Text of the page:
The Supreme Court has partly annulled a guilty verdict handed to an Estonian woman involved in espionage on behalf of the People's Republic of China, though the prison sentence handed to her remains unchanged.
Gerli Mutso was convicted of espionage on behalf of a foreign state just over a year ago, and was sentenced to eight-and-a-half years' prison time as a result.
While this sentence remains in effect, the Supreme Court's criminal chamber part-overturned Mutso's conviction, on the grounds of the period of time during which she collaborated with PRC intelligence beginning before a 2019 amendment to the Penal Code.
Previously, only acts on the part of Estonian citizens which directly threatened the independence and sovereignty of the country, ie. were aimed at that sovereignty being lost to a foreign country, were punishable.
The 2019 change broadened the scope of the offense, to include relations with foreign states which threaten Estonia's security in general, and/or which involve transmitting non-classified information to said state.
The Supreme Court found that Mutso knowingly cooperated with Chinese military intelligence for her own gain, which clearly harmed Estonia's security interests, but did not endanger Estonia's independence and territorial integrity, as per the benchmark up to 2019.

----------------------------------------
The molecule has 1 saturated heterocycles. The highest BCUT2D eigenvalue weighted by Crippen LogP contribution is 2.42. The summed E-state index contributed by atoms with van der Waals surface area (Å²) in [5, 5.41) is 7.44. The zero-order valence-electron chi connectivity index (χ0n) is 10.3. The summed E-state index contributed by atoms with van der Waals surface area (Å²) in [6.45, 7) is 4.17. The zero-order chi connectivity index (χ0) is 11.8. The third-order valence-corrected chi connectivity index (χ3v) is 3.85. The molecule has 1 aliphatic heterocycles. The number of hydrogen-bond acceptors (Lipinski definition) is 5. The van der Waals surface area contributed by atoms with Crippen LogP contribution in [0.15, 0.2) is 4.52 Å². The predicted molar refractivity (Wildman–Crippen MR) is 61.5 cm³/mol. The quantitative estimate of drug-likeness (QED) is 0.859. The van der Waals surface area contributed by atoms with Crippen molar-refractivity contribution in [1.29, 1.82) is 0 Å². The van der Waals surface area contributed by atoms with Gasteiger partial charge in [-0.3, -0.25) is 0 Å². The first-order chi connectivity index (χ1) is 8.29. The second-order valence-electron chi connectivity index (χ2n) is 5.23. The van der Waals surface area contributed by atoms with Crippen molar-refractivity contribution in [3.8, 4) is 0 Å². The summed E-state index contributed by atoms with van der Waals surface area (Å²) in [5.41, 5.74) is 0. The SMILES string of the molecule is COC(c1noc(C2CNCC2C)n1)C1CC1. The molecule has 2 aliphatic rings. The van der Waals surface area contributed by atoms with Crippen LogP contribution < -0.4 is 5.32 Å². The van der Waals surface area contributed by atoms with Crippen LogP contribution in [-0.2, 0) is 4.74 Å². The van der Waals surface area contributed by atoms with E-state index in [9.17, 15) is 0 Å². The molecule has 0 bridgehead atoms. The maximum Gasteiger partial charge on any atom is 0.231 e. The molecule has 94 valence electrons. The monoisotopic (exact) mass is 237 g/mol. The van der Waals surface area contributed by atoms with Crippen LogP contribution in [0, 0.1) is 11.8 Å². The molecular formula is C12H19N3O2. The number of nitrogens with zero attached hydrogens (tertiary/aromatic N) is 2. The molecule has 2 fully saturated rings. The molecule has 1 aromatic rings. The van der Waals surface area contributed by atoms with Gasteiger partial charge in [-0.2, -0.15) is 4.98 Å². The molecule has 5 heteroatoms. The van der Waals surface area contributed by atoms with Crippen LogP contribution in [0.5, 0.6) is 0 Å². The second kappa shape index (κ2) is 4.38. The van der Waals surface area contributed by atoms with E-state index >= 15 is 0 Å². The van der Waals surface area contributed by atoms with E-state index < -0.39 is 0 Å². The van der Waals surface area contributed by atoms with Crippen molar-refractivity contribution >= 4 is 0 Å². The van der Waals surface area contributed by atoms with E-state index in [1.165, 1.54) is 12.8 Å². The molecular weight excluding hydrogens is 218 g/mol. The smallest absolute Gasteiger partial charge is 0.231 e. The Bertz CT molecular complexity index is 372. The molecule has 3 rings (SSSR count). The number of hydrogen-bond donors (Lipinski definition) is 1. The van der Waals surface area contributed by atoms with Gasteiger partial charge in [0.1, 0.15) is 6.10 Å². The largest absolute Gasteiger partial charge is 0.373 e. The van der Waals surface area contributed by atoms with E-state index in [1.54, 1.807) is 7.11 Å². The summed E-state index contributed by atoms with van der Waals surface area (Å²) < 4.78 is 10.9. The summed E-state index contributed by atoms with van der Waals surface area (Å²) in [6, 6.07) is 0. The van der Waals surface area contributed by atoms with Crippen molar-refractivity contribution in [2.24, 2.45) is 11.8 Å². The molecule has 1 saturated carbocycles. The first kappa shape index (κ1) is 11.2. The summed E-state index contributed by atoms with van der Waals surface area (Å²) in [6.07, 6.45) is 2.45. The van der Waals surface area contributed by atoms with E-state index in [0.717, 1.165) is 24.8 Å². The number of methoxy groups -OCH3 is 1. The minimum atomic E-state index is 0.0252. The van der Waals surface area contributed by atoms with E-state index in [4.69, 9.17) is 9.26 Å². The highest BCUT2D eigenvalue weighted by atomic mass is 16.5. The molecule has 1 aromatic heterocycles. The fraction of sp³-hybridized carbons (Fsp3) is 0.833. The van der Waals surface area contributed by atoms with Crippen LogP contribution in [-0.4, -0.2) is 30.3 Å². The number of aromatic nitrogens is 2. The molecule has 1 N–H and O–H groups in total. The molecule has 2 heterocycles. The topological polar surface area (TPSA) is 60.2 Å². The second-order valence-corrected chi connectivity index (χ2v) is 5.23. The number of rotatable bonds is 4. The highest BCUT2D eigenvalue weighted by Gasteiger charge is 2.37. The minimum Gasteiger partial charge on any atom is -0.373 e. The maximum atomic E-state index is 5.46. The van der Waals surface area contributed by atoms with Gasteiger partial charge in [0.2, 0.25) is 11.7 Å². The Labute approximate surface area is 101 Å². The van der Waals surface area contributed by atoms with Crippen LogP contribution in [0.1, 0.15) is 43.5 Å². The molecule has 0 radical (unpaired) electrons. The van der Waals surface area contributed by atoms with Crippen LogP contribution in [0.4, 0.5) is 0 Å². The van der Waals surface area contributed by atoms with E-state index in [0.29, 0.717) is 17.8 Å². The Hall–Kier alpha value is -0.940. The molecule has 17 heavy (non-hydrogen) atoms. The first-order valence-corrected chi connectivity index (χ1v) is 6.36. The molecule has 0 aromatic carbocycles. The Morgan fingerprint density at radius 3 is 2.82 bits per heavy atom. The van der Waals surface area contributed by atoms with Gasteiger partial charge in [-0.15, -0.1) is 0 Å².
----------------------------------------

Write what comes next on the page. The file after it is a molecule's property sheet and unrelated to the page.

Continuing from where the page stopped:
The court established that the wider goal of Chinese military intelligence was to gain access classified NATO information, with Mutso acting as their "sales representative," making of interest to her persons who had clearance access to state information, both Estonian and that of other countries, and those who had contact with NATO subordinates as part of their work.
In addition to being convicted of crimes against the state in June last year, the first-tier county court had also found her guilty of handling small quantities of illicit narcotics.
The eight-and-a-half-year sentence meted out to her was upheld by the second-tier circuit.
The prosecution had charged Mutso, 43, with working for the PRC's military intelligence between 2016 and 2020.Her task was to amass maritime, environmental and cyber security-related information about Estonia, the Baltic Sea region nd also the Arctic region.
With regard to the maritime aspect, Mutso managed to lure marine scientist Tarmo Kõuts into her espionage ring, and also attempted to do so with a high-ranking military officer.
Kõuts had been professionally involved in NATO countries' defense capability development projects.
With the June 2022 judgment, Mutso was also ordered to return the €21,607.52 she received as illegal proceeds in the course of her espionage activities, and to pay an additional €2,649 in costs.
Editor: Andrew Whyte, Mirjam Mäekivi